Edward Lydston Bliss Jr., 90, a former writer and editor at CBS News who was a founder of American University's broadcast journalism program, died of respiratory failure Nov. 25 at Inova Alexandria Hospital. He lived at Goodwin House East in Alexandria.
Mr. Bliss's career at CBS from 1943 to 1968 included assignments with anchors Lowell Thomas, Edward R. Murrow and Walter Cronkite and producer Fred Friendly. He was news editor during the 1963 broadcast in which Cronkite announced the death of President John F. Kennedy.
Cronkite later said that Mr. Bliss was "the guardian who manned the gate to prevent my not-infrequent errors of facts and/or language from embarrassing me and CBS on the air."
Mr. Bliss joined AU's faculty in 1968 and taught the communications school's first broadcast journalism course. He retired as a professor in 1977 to do consulting work.
Over the years, he wrote several well-received books, including "Writing News for Broadcast" with John M. Patterson and "Now the News: The Story of Broadcast Journalism."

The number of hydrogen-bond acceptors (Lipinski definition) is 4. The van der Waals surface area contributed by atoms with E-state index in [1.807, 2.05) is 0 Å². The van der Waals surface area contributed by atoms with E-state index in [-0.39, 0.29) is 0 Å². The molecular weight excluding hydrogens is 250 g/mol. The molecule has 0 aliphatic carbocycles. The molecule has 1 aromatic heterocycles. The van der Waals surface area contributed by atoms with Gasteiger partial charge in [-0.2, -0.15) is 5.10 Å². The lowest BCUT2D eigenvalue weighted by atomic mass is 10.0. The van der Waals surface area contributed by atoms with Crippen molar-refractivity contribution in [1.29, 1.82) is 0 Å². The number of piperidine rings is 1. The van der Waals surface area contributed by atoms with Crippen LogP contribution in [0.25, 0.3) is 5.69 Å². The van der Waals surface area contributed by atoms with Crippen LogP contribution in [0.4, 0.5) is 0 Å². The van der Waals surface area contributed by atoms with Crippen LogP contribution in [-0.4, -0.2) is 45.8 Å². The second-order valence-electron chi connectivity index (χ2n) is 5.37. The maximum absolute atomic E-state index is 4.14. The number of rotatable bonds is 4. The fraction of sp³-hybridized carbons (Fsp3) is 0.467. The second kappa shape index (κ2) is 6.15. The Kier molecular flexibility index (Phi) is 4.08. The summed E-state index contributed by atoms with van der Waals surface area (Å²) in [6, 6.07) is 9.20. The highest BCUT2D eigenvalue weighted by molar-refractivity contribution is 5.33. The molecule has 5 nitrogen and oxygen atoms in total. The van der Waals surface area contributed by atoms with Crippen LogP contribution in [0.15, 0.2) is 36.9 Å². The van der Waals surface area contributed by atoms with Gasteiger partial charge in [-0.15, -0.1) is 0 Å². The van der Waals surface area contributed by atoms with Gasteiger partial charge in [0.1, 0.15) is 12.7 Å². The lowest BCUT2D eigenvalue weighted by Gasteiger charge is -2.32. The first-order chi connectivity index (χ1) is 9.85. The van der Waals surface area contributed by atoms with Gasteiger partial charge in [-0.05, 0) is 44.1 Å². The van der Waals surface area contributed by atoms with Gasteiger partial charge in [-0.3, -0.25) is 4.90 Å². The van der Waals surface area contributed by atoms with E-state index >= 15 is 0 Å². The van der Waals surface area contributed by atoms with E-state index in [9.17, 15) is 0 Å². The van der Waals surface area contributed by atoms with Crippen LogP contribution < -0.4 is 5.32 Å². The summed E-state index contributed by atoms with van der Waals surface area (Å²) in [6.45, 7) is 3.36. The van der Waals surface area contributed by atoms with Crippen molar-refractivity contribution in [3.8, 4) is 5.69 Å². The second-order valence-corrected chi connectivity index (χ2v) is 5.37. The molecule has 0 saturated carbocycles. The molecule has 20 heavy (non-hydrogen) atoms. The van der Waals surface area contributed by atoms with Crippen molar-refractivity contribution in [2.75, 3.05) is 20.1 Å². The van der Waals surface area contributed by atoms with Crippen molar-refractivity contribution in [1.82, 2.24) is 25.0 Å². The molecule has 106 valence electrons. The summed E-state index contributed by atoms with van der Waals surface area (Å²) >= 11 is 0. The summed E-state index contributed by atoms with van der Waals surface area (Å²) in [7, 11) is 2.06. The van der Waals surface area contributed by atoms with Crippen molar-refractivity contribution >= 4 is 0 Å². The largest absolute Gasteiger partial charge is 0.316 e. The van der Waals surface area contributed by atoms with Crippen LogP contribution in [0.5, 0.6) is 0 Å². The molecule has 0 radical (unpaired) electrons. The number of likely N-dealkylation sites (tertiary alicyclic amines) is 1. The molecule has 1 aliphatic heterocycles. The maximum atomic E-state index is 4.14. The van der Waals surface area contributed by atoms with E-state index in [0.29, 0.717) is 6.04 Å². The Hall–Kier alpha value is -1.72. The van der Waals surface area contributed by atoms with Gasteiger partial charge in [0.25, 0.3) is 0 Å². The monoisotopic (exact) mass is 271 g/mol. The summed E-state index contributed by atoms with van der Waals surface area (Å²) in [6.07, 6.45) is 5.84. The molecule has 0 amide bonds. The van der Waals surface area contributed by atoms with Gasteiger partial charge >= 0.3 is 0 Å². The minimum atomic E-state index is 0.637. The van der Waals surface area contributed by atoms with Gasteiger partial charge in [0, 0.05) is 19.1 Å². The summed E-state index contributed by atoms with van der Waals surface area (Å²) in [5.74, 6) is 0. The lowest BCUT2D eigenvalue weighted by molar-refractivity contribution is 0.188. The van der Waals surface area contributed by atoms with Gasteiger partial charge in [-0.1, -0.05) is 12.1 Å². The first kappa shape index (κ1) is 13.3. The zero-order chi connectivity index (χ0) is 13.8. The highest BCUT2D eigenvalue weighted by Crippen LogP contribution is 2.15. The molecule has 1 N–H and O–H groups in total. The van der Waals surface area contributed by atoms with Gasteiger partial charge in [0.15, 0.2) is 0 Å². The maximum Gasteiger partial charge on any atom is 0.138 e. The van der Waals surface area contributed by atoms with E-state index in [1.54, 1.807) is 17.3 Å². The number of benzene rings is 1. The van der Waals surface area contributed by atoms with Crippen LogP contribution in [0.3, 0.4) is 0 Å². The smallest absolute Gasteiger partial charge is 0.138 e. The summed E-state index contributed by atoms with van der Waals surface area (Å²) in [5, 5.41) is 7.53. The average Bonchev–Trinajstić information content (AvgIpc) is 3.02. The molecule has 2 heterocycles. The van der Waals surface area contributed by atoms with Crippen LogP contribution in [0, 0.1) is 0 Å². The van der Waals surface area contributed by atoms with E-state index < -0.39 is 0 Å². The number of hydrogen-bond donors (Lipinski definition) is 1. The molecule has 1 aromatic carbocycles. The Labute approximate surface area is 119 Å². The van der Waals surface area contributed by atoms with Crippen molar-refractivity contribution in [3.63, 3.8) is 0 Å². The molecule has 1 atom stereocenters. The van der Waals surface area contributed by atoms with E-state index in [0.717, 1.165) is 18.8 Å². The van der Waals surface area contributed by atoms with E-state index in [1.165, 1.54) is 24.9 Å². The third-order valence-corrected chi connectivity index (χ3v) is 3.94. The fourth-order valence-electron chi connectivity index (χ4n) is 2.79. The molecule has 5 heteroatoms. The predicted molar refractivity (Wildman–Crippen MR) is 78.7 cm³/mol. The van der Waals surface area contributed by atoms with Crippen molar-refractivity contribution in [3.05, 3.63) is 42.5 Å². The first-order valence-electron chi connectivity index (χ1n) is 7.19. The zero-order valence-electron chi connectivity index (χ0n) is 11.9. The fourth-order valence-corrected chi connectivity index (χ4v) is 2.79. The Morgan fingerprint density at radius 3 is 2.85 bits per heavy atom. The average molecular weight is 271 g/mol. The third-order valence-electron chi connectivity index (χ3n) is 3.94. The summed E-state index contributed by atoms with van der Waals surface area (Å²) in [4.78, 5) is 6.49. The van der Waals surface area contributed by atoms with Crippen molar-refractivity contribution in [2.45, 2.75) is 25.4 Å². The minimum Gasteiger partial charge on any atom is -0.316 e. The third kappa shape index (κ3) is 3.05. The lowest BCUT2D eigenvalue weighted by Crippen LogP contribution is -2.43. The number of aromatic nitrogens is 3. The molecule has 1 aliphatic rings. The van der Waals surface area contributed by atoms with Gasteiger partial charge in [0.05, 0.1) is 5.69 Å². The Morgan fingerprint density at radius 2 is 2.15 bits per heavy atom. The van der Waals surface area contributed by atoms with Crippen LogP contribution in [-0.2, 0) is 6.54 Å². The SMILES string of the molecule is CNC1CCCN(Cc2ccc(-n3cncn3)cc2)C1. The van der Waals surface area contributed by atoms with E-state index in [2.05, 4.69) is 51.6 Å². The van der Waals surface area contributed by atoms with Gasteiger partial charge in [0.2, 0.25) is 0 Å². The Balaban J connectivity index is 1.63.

Mr. Bliss, born in China to a Protestant medical missionary, also wrote a book about his father, "Beyond the Stone Arches." He studied medicine at Yale University but decided on journalism after working at the school newspaper.
After he graduated in 1935, he was a newspaper reporter and editor in Ohio. CBS Radio News hired him in 1943.
He was a writer-producer for two of Murrow's radio programs in the 1950s and associate producer under Friendly of the television show "CBS Reports" from 1961 to 1962. He spent five years as news editor of the "CBS News With Walter Cronkite" before settling in Washington in 1968.
Beginning in 1984, he spent a decade successfully lobbying the U.S. Postal Service about honoring Murrow by putting his likeness on a postage stamp.
He was a recipient of the Society of Professional Journalists distinguished teaching award and the Radio-Television News Directors Association's Paul White Award for lifetime contribution to electronic journalism.
His book about the struggle of his wife, Lois Arnette Bliss, with Alzheimer's disease is to be published next year by Fordham University Press. Mrs. Bliss died in 2000, and a daughter, Lois Abshire, died in 1978.
Survivors include a daughter, Anne Mascolino of Washington; a sister; three grandchildren; and three great-grandchildren.